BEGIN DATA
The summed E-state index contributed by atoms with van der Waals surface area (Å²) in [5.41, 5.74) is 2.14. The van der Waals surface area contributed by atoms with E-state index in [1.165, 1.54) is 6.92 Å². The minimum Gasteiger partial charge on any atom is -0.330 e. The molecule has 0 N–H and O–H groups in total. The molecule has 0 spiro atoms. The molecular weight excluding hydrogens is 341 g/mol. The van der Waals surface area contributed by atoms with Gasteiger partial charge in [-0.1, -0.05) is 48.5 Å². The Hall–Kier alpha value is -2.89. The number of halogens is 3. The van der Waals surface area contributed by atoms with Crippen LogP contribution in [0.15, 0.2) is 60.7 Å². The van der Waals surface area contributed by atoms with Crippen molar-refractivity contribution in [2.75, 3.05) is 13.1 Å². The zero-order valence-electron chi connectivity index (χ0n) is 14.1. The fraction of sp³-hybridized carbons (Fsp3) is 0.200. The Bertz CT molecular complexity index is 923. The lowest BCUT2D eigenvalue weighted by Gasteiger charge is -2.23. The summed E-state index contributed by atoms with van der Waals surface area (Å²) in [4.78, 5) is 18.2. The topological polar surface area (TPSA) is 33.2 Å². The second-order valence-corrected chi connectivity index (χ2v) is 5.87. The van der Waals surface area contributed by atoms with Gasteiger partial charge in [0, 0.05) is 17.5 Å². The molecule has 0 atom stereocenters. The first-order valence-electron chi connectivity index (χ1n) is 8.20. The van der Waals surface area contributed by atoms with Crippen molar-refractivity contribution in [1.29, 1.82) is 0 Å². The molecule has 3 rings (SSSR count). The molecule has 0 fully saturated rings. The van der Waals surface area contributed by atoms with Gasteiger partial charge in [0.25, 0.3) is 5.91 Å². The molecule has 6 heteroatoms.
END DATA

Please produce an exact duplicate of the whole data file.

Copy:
The summed E-state index contributed by atoms with van der Waals surface area (Å²) in [5.41, 5.74) is 2.14. The van der Waals surface area contributed by atoms with E-state index in [1.165, 1.54) is 6.92 Å². The minimum Gasteiger partial charge on any atom is -0.330 e. The molecule has 0 N–H and O–H groups in total. The molecule has 0 spiro atoms. The molecular weight excluding hydrogens is 341 g/mol. The van der Waals surface area contributed by atoms with Gasteiger partial charge in [-0.1, -0.05) is 48.5 Å². The Hall–Kier alpha value is -2.89. The number of halogens is 3. The van der Waals surface area contributed by atoms with Crippen LogP contribution in [0.15, 0.2) is 60.7 Å². The van der Waals surface area contributed by atoms with Crippen molar-refractivity contribution in [2.75, 3.05) is 13.1 Å². The zero-order valence-electron chi connectivity index (χ0n) is 14.1. The fraction of sp³-hybridized carbons (Fsp3) is 0.200. The Bertz CT molecular complexity index is 923. The lowest BCUT2D eigenvalue weighted by Gasteiger charge is -2.23. The summed E-state index contributed by atoms with van der Waals surface area (Å²) in [4.78, 5) is 18.2. The topological polar surface area (TPSA) is 33.2 Å². The second-order valence-corrected chi connectivity index (χ2v) is 5.87. The van der Waals surface area contributed by atoms with Gasteiger partial charge in [0, 0.05) is 17.5 Å². The molecule has 0 atom stereocenters. The first-order valence-electron chi connectivity index (χ1n) is 8.20. The van der Waals surface area contributed by atoms with Crippen molar-refractivity contribution in [1.29, 1.82) is 0 Å². The molecule has 3 rings (SSSR count). The molecule has 0 fully saturated rings. The van der Waals surface area contributed by atoms with Gasteiger partial charge in [0.25, 0.3) is 5.91 Å². The molecule has 6 heteroatoms.